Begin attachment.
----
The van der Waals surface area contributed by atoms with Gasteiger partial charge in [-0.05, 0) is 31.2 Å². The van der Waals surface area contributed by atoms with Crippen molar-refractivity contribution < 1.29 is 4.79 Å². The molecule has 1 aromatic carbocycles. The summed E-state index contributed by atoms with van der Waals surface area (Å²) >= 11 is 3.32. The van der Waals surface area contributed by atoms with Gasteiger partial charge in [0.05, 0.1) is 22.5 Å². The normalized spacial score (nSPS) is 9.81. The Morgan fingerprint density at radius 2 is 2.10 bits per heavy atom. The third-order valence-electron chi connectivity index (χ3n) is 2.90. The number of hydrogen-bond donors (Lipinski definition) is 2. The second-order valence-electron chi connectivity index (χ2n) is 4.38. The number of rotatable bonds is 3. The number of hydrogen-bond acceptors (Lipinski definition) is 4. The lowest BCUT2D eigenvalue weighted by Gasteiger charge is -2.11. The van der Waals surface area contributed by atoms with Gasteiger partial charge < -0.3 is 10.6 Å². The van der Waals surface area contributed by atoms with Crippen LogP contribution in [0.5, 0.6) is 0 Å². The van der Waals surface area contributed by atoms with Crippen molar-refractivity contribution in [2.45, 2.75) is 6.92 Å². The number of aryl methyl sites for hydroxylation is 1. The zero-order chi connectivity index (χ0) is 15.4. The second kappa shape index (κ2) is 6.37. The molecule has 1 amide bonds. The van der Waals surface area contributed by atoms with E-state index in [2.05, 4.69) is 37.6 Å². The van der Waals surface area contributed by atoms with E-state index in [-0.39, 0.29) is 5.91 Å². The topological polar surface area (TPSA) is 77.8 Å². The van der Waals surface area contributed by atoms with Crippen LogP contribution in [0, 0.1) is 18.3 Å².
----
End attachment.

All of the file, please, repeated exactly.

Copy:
The van der Waals surface area contributed by atoms with Gasteiger partial charge in [-0.05, 0) is 31.2 Å². The van der Waals surface area contributed by atoms with Crippen molar-refractivity contribution < 1.29 is 4.79 Å². The molecule has 1 aromatic carbocycles. The summed E-state index contributed by atoms with van der Waals surface area (Å²) >= 11 is 3.32. The van der Waals surface area contributed by atoms with Gasteiger partial charge in [0.05, 0.1) is 22.5 Å². The normalized spacial score (nSPS) is 9.81. The Morgan fingerprint density at radius 2 is 2.10 bits per heavy atom. The third-order valence-electron chi connectivity index (χ3n) is 2.90. The number of hydrogen-bond donors (Lipinski definition) is 2. The second-order valence-electron chi connectivity index (χ2n) is 4.38. The number of rotatable bonds is 3. The number of hydrogen-bond acceptors (Lipinski definition) is 4. The lowest BCUT2D eigenvalue weighted by Gasteiger charge is -2.11. The van der Waals surface area contributed by atoms with Gasteiger partial charge < -0.3 is 10.6 Å². The van der Waals surface area contributed by atoms with Crippen LogP contribution in [0.5, 0.6) is 0 Å². The van der Waals surface area contributed by atoms with Crippen molar-refractivity contribution in [2.45, 2.75) is 6.92 Å². The number of aryl methyl sites for hydroxylation is 1. The zero-order chi connectivity index (χ0) is 15.4. The second kappa shape index (κ2) is 6.37. The molecule has 1 amide bonds. The van der Waals surface area contributed by atoms with E-state index in [2.05, 4.69) is 37.6 Å². The van der Waals surface area contributed by atoms with E-state index in [-0.39, 0.29) is 5.91 Å². The topological polar surface area (TPSA) is 77.8 Å². The van der Waals surface area contributed by atoms with Crippen LogP contribution in [0, 0.1) is 18.3 Å².